Wednesday, March 30, 2011

A Shiny Floor and a Surprise Revealed

We are sneaking up on the April 4th opening of the new yoga studio and it is almost ready.

The floor is shiny, or, at least, it was until it dried.  My dad isn't satisfied with the finish, and showed up today with another bucket of polyurethane, which he will apply tomorrow.  He'd never be able to focus in Gentle Yoga if he had to look at a less-than-perfect floor, so there was no point in telling him it was good enough.  I'm going to lose a couple of days while the second coat dries, but it won't stop us from opening on schedule.  The last things that need to be done can wait until the weekend.

Today I went there equipped with my sewing machine and altered curtains for the front windows.

Rob stopped by after work and hung some shelves for me.

While I was working on the curtains, my friend Annie finished that surprise I told you about a couple of posts ago.  It started out like this...

Progressed like this...

And ended up like this...

It is based on a graphic from the studio's website, except for the butterfly, which Annie said needed to be there because it's me.  I love butterflies and the transformation they represent.  It is a fitting symbol for this new stage in my yoga teaching journey.

While Annie wasn't working on the mural, she was busy painting the sign that will hang outside.

Thank you Annie!  You are amazing!

Next up...watching a floor dry.
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Sunday, March 27, 2011

Finding the Zen in Sanding Floors

With seven days left until the new True North Yoga studio opens for classes, the excitement is really starting to build.  I'm already enjoying being on Main Street.  Whenever we are there working friends who walk by stop in and say "hi."

The last big job to get the space ready is almost complete.  We cleaned up the paint cans, brushes and rollers and turned our attention to the floor.  When I looked at the space, I fell in love with the floor.  It's not perfect.  The building is 70 years old and has been renovated a number of times.  There are now three sections of flooring, each a different wood, and the floor is a bit wavy in spots.  After practicing yoga on a cold tile basement floor for the past two years, however, the feel of the warm wood appealed to me, imperfections and all.

The floor had seen lots of wear and tear over the past seven decades, so I decided the best thing to do was refinish it.  I am very blessed because my dad is a master of remodeling and was happy to help me with the floor.  Well, maybe not happy, but it was an opportunity to play with a really big power tool, so he wasn't unhappy.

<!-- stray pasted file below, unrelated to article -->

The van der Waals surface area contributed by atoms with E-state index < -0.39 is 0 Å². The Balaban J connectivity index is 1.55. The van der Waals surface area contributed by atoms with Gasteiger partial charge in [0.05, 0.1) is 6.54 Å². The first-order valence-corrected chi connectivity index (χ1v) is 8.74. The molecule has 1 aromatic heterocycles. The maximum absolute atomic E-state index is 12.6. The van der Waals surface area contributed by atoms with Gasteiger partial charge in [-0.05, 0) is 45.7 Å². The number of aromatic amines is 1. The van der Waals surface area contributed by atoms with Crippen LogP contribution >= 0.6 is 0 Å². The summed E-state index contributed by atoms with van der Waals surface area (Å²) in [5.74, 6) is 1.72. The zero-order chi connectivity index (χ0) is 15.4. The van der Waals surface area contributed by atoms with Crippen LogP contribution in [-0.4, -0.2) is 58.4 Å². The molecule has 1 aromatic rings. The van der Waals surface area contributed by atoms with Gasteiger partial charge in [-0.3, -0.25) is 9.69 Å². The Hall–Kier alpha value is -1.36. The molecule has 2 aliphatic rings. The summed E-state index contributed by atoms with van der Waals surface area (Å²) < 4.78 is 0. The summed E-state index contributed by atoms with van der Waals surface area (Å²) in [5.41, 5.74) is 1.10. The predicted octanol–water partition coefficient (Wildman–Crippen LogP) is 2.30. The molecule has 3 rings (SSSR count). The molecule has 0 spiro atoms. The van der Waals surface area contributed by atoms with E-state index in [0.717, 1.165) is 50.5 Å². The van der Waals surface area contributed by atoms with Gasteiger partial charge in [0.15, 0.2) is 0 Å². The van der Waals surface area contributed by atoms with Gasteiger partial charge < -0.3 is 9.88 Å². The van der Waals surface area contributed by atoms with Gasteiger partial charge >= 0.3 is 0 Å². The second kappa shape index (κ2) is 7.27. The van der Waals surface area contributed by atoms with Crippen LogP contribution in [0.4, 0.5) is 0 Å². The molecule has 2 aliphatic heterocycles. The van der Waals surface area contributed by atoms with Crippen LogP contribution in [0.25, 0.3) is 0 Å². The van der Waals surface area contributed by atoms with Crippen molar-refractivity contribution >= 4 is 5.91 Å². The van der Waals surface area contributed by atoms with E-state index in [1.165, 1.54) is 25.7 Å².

Sanding the floor took a long time.  My dad, my husband and I worked for nine hours on Saturday to complete the rough sanding.  For the most part, I worked the tiny sanding tool around the edges, but I did get a turn with the big drum sander.  Once I got the feel for it, and stopped gouging the floor, I discovered that sanding a floor can be very meditative.

(Please don't try to this with other power tools, especially those with sharp edges, like chain saws and wood chippers.)

It is important to sand with the grain of the wood, so there is lots of walking slowly forward and backward, keeping the sander going in one straight line.  Certain spots needed a number of passes, so I walked the same line over and over.  The sander is very loud, and after awhile forming any kind of thought became impossible.  I just walked very slowly and focused on guiding the sander along the edges of the floor boards.

I was feeling very zen when my father got bored and took the big power tool back, and I was stuck with the very un-zen high-pitched whine of the tiny sander.

900 square feet didn't seem that big until we were sanding, and sanding, and sanding for hours.  After taking off layers of dirt, old finish and all the rough parts of the wood, we were left with quite a bit of saw dust.

This is what 900 square feet of sawdust looks like.  (Yes, the entire can is full of nothing but sawdust.)

Sunday morning we went over the floor again with a finer grit sandpaper to make it smooth.  We made it as smooth as we could for the barefoot yogis and yoginis.

It took nearly an hour after the sanding was finished to clean up all of the dust.  Finally my dad declared the floor ready for stain.

While the first corner of stain went on, I held my breath.  (I did the same thing when we started putting paint on the walls.)  I agonized over the color choice and hoped that the stain was dark enough to hide some of the imperfections but not so dark that it would hide the wood grain.  I hoped it wasn't too red, or too yellow.  I think I got it right.

Staining the floor took most of the afternoon, but shortly after 5:00pm my dad, kneeling in the doorway, put the last bit of stain on.  Then we locked the door and left it to dry until tomorrow, when the floor will get a coat of clear polyurethane.

Once the polyurethane is dry, I get to play.  Curtains and pictures, coat hooks and plants - these are a few of my favorite things.

Meanwhile, my dear friend Annie, who painted with me nearly every day, got the opportunity to show her incredible etchings as April's featured artist in Willows Bistro in Warrensburg, New York.  I am thrilled that she is getting the opportunity to showcase her art and I'm really looking forward to going to the opening reception.  Annie was there today to hang her art, and she brought back Chinese food, which is a huge treat for us because Schroon Lake doesn't have a Chinese restaurant.  Then she invited my family for dinner.